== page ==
There are several reasons why Bookmakers restrict or close your betting accounts. Usually it’s because you’re betting smarter than they want you to be. If you’re a profitable bettor then closures are inevitable — but that doesn’t mean you can’t prolong the life of your accounts.
Under What Grounds Do Bookmakers Close/Restrict Accounts?
If you want to prolong the life of your betting accounts, then it’s important to understand the exact reasons why Bookmakers are restricting or closing them. Here’s the main causes:
1. You’re a profitable bettor
This is as simple as it sounds. If you regularly profit from a Bookmaker then they are under no obligation to allow you to continue betting with them. They may not even be able to identify exactly how you’ve profited (i.e. what your strategy is) — but if running a query reveals that you’ve made stacks of cash from them, then you may be shown the door.
Pinnacle Sports are an exception to the rule. They actually invite winners. They hold a “Winners Welcome” policy, and don’t discriminate or close accounts of successful players.
2. The selections you make are consistently ‘marked’
If the selections you place are ‘marked’ by the Bookmaker then you instantly draw attention to yourself, regardless whether you’ve profited or not. Betting on marked selections once or twice randomly shouldn’t ring any alarm bells: but do it consistently and it’s obvious that you’re involved in some kind of strategy.
Strategies include Arbitrage betting, using inside knowledge, or taking advantage of price inaccuracies. These are just some of reasons why Bookmakers closely watch some selections and scrutinise the ‘offending’ customers.
3. Your identity/location/associated people has flagged up
Your identity, local area, IP address, or even people associated with you can affect whether a Bookmaker decides to close or restrict your account. If there’s a history of smart (or professional) betting from one particular household or local area, then it’s within the Bookmaker’s rights to discriminate against you and refuse your custom.
This doesn’t just apply to existing customers — new signups can be automatically refused if the prospective customer enters details that have been “blacklisted” on one of the Bookmaker’s databases.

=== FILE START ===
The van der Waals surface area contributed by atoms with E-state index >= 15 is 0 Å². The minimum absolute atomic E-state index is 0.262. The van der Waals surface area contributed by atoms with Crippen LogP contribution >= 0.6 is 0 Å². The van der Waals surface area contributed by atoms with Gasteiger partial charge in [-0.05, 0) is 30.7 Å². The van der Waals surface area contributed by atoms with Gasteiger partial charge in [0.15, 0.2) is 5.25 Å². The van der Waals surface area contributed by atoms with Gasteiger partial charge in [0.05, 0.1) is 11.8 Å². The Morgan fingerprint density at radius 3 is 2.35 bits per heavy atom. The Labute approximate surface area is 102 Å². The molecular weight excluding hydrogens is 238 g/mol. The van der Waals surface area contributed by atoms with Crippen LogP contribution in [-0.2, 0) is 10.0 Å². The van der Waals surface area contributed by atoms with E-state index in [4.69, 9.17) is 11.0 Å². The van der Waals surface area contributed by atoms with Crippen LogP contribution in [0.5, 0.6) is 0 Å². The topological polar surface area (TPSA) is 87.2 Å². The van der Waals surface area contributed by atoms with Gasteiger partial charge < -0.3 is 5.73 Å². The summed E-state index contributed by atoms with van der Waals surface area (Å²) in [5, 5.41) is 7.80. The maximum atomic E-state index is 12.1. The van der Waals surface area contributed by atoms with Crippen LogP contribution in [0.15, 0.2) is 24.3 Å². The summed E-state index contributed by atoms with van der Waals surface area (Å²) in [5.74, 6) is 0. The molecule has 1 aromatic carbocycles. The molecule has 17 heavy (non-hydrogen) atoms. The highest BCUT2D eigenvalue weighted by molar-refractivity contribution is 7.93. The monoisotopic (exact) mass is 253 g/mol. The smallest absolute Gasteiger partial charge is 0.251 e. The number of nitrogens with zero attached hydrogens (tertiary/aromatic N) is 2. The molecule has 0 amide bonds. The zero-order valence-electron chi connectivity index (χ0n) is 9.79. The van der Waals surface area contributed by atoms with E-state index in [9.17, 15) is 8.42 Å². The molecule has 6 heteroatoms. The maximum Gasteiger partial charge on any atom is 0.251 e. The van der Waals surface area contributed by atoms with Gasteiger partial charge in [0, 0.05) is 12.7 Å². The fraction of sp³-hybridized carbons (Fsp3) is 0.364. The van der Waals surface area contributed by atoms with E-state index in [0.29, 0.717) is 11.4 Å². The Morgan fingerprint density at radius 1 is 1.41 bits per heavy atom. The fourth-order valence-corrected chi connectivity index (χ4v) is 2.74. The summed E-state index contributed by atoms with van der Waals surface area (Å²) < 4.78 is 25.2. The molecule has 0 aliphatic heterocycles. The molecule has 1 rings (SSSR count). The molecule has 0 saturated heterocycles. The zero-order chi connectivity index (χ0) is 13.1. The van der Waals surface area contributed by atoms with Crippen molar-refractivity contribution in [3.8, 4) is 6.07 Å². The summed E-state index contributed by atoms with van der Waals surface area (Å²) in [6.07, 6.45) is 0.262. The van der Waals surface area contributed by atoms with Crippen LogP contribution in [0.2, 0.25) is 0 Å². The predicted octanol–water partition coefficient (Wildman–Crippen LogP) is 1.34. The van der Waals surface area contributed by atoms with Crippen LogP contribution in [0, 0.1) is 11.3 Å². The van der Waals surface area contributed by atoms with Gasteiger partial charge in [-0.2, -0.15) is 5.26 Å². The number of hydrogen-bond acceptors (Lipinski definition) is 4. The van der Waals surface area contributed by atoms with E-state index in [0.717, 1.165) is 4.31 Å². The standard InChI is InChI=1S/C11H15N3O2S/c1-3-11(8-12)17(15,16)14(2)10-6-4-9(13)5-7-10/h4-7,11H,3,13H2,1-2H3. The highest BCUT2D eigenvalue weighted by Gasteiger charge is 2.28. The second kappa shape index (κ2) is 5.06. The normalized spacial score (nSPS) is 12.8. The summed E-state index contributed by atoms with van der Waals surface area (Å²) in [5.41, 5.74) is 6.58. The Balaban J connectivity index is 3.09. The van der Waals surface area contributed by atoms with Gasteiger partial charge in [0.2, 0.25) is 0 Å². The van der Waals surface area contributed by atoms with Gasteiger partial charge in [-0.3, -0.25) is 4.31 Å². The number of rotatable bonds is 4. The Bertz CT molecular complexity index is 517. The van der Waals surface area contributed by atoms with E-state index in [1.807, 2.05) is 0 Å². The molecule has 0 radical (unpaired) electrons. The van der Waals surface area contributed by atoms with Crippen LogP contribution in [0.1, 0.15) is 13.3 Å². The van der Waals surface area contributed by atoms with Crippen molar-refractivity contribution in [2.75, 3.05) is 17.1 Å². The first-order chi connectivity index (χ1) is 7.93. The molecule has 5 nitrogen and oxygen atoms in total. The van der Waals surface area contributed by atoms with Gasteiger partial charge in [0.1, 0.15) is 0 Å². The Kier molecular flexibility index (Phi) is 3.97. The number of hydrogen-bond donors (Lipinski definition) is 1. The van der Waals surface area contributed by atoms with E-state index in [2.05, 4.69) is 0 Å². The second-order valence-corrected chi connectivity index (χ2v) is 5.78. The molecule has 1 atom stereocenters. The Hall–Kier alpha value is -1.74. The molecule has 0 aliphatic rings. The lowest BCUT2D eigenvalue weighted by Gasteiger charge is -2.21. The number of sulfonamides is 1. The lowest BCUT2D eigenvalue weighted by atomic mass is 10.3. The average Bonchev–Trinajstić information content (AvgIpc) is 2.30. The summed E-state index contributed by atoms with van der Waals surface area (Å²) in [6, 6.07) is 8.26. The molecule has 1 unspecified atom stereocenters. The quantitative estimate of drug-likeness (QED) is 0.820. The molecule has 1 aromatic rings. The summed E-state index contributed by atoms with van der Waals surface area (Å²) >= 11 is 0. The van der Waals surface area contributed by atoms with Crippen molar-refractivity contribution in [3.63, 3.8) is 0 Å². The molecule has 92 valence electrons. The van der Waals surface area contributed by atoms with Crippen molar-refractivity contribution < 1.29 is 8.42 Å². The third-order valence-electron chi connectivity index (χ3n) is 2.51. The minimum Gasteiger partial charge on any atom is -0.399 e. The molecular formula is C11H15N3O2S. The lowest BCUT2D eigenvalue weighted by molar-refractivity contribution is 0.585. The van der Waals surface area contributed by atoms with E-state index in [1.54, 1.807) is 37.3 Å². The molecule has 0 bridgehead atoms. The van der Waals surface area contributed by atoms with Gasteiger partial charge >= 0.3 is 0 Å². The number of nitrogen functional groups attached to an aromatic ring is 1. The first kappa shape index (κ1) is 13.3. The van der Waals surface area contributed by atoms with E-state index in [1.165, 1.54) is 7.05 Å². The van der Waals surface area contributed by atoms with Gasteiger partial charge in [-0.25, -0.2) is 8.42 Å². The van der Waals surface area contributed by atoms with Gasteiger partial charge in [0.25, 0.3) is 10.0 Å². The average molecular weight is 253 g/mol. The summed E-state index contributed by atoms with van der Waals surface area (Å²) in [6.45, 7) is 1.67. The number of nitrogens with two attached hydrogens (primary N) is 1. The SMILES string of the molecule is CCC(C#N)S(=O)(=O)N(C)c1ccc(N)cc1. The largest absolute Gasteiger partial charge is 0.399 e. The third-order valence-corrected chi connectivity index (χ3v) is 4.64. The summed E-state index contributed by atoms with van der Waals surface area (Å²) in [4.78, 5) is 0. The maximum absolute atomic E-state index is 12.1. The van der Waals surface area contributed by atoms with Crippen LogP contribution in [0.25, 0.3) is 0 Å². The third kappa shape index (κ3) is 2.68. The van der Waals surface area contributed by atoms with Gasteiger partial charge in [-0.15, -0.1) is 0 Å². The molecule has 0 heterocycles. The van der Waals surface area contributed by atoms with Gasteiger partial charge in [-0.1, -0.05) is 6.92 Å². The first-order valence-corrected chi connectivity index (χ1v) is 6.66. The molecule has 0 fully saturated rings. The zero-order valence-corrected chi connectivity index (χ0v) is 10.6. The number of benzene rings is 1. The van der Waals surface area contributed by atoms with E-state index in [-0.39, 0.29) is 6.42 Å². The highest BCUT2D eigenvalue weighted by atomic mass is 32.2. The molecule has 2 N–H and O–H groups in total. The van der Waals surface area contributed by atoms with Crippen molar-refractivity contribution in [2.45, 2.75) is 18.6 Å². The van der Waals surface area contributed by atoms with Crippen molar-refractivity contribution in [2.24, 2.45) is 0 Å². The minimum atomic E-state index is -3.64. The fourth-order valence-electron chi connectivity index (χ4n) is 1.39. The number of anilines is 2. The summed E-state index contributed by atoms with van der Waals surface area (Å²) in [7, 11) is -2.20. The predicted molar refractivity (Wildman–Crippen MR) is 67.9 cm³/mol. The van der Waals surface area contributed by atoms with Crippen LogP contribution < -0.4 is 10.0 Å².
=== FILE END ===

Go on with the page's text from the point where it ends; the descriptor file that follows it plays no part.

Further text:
Importantly, this isn’t always the fault of the account owner himself. Occasionally customers are tarred with the same brush as others close by e.g. a local betting syndicate.
4. You have a history of promotion abuse
Bookmakers don’t like customers that deliberately take advantage of their free bets & promotions. They discourage betting with an advantage, full stop.
Most of the time you’ll go under the radar for Matched Betting. But Casino “Bonus Bagging” is easily identified, and it increases the likelihood of your accounts being closed or restricted. The ‘punishment’ often depends on how frequent you do it.
5. You’re doing (or have done) something that’s against the law
I’m referring to situations where users have, for example, signed up under a bogus alias in order to bet illegally from a restricted country, or colluded in a Poker room. Companies like Iovation, who provide fraud prevention tools, work closely with many online betting sites and share information about unwanted customers in order to clamp down on such activities as efficiently as possible.
If points 1 or 2 apply to you (i.e. you're betting is profitable), then it's possible you can extend the life of your betting accounts.
What Can I Do To Keep Under The Radar?
If you’re doing something fraudulent (or just plain dodgy), then the advice which follows isn’t for you. This is for the smart gamblers looking to avoid restrictions and maximise the profitability of their betting accounts.
But bare in mind — whatever measures you take to disguise your betting activity, Bookmakers are in the best position to catch you out. So the following suggestions will not guarantee improved results.
1. Use “coverplay”
If 100% of the stakes you place are the type of bets that will be monitored by the Bookmaker, then you’re doomed to be restricted or closed down very quickly.
You may be able to continue betting for longer if you try to conceal your profitable bets amongst regular ‘punts’ or ‘mug bets‘. Perhaps place some random bets on football, or give the casino a little go. If you’ve got some Matched Betting to do then use your betting account to match off another [non value] bet elsewhere to appear more ‘random’; this is particularly good for 2 outcome sports like tennis or darts.
2. Keep deposit and stake sizes low
If a player signs up and instantly deposits a large sum of say £1,000, and he attempts to place the maximum stake on a selection then it’s very likely to raise suspicion. Betting this much shortly after signing up isn’t the behaviour of someone ‘dipping their toes in’ for the first time. And those sort of funds aren’t usually available to average punters. It smacks of someone who knows what they’re doing — so it’s an easy way for bookmakers to highlight the pros.
Try not to be so blatant — build it up slowly.
3. Don’t be too rigid
It might seem normal for you to maintain the same size stakes, or to bet solely on one sport. But gamblers who bet for fun don’t stay rigid all the time. Whenever you can, try to add an element of randomness or spontaneity to your betting activity.
4. Avoid using peculiar stake amounts
Avoid using stake amounts such as £5.42. Average punters with full privileges tend to place flat, round stakes, like £5.00.